Ecology emerged out of Greek thought. But like the rest of Greek science, ecological ideas from Aristotle and other Greek natural philosophers went through the fires of Christianity with the result ecology lost its authentic meaning of being the science of the "oikos" (home) of plants and animals.
Ecology is about the relationships between species but it is also a measure of the deleterious effects of humans on the natural world. Ecology is also another name for nature as well as names for esoteric biological sciences.
Frank Egerton's 2012 Roots of Ecology is a lucid and important book about the natural history and science that, in the nineteenth century, received the name of ecology.
Egerton found the beginnings of ecology with the Greeks. He wrote:
"[The ancient Greeks] invented natural philosophy during the 500s BC and theoretical and practical science during the 300 BC. Greek zoology and botany included substantial natural history information about animals and plants in relation to their surroundings. That information was highly prized by later civilizations."
Aristotle invented zoology and his student Theophrastos invented botany. Reading Aristotle and Theophrastos is coming in contact with the best ideas of ecology, if by ecology we mean a science of relationships between species in a natural world still undomesticated and sacred.
According to Egerton: "Romans learned neither how to do science nor how to evaluate it."
The millennium that followed the Christianization of the Roman world things with science did not get much better. Medieval Christians took several centuries to come to the rudimentary Roman understanding of science.
During that long Dark Age Western Europe was a prisoner of Christian theology that abolished the sacredness of nature and Greek scientific thought. Even when Western medieval scholars adopted Aristotle, they first made Aristotle a Christian. Their Christian Aristotelianism had little to do with Aristotle.
The grip of Christianity became less severe when Greek texts started trickling to Western Europe from Greece and Muslim Spain. This started in the ninth century when the caliph of Baghdad adopted Greek thought for the making of Islamic culture.
Greek texts, translated into Latin, slowly triggered a resurgence of science in Western Europe in the fifteenth and sixteenth centuries.
This Renaissance coincided with the printing press of Johannes Gutenberg. Texts now became books and those books spread widely all over the world. To the dissemination of Greek scientific books, Western herbalists imitated the first century Greek pharmacologist and natural philosopher Dioskourides and made drugs from plants.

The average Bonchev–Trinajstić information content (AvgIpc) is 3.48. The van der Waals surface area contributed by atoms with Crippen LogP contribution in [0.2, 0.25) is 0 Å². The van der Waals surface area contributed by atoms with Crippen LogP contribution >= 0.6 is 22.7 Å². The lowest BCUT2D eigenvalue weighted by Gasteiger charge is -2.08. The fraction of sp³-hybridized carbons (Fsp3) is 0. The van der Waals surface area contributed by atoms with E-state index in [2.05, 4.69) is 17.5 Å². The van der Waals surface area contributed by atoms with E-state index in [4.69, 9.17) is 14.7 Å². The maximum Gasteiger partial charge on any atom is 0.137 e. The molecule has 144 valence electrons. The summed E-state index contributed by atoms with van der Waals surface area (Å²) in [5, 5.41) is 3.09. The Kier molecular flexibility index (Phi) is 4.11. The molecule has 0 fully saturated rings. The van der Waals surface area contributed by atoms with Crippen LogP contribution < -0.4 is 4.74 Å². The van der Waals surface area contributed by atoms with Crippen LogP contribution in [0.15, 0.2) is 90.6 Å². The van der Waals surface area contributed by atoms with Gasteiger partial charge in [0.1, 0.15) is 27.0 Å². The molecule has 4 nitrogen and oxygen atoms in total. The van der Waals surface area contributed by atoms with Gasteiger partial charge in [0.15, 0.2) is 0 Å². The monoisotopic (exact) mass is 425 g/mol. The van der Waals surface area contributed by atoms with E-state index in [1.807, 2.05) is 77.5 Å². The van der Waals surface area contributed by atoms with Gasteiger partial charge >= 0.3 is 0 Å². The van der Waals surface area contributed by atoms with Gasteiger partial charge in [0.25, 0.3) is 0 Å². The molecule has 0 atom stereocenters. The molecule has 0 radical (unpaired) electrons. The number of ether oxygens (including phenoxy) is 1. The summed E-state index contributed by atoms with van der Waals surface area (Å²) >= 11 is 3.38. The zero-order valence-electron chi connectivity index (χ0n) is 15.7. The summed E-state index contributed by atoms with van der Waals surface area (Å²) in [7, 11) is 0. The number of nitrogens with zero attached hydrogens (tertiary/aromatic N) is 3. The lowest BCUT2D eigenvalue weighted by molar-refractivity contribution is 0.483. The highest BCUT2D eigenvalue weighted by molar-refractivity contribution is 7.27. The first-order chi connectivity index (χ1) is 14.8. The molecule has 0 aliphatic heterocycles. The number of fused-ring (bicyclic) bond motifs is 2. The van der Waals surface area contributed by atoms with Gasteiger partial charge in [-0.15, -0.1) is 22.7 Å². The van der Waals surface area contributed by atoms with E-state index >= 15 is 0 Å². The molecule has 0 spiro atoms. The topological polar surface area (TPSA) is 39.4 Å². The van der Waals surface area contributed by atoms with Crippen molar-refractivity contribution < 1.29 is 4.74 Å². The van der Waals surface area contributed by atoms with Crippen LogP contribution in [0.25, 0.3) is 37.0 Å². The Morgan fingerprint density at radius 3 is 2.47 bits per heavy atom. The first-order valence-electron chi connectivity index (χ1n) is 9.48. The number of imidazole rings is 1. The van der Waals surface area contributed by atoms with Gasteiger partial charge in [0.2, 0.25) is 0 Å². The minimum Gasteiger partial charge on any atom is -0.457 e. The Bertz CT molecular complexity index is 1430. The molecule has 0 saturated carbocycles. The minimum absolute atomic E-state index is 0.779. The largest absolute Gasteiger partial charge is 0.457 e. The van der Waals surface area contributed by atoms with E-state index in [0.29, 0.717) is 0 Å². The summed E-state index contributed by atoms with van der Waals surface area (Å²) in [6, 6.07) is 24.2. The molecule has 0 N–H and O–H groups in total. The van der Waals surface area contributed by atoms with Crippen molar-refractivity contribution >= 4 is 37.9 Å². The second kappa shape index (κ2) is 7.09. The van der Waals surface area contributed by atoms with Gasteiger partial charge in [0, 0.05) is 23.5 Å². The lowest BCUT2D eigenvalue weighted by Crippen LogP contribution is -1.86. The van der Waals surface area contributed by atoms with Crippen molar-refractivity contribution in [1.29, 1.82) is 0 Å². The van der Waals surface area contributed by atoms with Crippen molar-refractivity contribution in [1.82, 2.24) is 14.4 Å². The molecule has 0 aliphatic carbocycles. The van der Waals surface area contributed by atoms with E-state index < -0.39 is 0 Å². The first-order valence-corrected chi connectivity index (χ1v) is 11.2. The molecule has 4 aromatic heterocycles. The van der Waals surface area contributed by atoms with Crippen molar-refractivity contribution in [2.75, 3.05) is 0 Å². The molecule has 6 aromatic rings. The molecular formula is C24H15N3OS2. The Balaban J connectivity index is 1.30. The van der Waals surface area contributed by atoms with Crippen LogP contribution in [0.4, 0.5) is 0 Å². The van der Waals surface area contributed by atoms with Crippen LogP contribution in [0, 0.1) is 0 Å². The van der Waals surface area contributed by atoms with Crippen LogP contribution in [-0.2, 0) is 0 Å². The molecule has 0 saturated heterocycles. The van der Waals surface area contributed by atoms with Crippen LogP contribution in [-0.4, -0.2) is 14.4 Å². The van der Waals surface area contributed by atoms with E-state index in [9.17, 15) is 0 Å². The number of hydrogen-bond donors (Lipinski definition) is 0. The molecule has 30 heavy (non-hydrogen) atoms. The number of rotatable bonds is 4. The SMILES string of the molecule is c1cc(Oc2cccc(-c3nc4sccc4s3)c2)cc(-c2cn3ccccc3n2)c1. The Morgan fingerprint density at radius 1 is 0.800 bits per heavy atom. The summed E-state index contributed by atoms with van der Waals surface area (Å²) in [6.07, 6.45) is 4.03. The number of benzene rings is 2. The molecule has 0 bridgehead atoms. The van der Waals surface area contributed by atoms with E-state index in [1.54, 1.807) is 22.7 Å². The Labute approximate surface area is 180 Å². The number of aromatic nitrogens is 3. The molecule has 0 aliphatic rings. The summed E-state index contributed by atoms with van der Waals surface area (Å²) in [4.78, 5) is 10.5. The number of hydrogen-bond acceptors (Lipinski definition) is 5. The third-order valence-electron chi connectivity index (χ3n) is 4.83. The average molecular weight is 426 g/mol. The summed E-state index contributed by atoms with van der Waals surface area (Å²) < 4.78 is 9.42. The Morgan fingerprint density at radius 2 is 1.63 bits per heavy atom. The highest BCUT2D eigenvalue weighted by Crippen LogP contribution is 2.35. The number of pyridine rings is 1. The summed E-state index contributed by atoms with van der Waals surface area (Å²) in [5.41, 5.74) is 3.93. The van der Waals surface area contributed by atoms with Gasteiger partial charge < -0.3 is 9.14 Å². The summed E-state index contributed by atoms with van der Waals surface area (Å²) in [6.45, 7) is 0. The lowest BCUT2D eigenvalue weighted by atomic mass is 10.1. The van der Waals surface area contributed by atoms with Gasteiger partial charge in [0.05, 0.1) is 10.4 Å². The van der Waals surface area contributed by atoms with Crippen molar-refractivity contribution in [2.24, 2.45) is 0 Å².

The natural history books of the herbalists occasionally had insights of ecological significance. The writings of the herbalists also put pressure on professors of medicine. They started writing on the natural world.
In England, the Royal Society of London funded Robert Hooke, 1635-1703, to perform experiments in order to demonstrate the validity of science. And just like the works of the herbalists, the writings of Hooke were sprinkled with ecological clues. Indeed, his Micrographia (an illustrated book on tiny organisms and microscopy) intrigued the Dutch Antoni van Leeuwenhoek, 1632-1723, who started making lenses and microscopes, becoming so good in his investigations of minute living things he became the best of the founders of microbiology.
The city of London was publishing "bills of mortality" since 1517. These warnings on plagues helped the rich to escape to the countryside. An enterprising merchant, John Graunt, 1620-1674, took the information of the bills of mortality and merged it with data from baptismal and other church records, thus originating statistics and demography.
The development of the microscopes in the 1600s helped those asking questions on spontaneous generation.
John Ray, 1623-1715, a cleric and a botanist, reported that the Christian god could not tolerate spontaneous generation. After all, since god gave sexual organs to animals, he expected them to use their sexual organs. He connected tree rings to the age of the tree. He also noticed plants follow the course of the sun. Ray's natural theology found god's wisdom in animals and plants.
The shining lights of natural philosophy in the eighteenth and nineteenth centuries included Carl Linnaeus, 1707-1778; Georges-Louis Leclerc, Comte de Buffon, 1707-1788; Jean-Baptiste Lamarck, 1744-1829; Georges Cuvier, 1769-1832; Alexander von Humbolt, 1769-1859; Charles Darwin, 1809-1882 and Ernst Haeckel, 1834-1919.
Linnaeus put the cornerstone in the edifice of ecology, which he wisely named "economy of nature." He said god wanted plants all over the Earth.
The Sorbonne theologians attacked Buffon for ignoring Biblical genesis.
Humboldt traveled in Spanish America. He said the importance of science was "knowledge of the chain of connection, by which all natural forces are linked together and made mutually dependent."
Cuvier discussed the extinction of species in natural catastrophes and Lamarck proposed an evolutionary theory.
Darwin learned from his predecessors, including Thomas Malthus, 1766-1864, who wrote on the survival of the fittest. Darwin adopted the Malthusian struggle for existence in the origins of species. But Darwin was a keen observer of nature. He tied the numerous ecological insights of his age to the evolution of species.
Haeckel, the most ardent disciple of Darwin, put all the ecological clues together in a science he envisioned and named ecology in 1866. He said:
"[Ecology is] the whole science of the relations of the organism to the environment including, in the broad sense, all the conditions of existence."
We are grateful to Egerton for this vital story of how ecology came into being - at least, down to 1866. Ecology has the seeds for saving our civilization - and the Earth.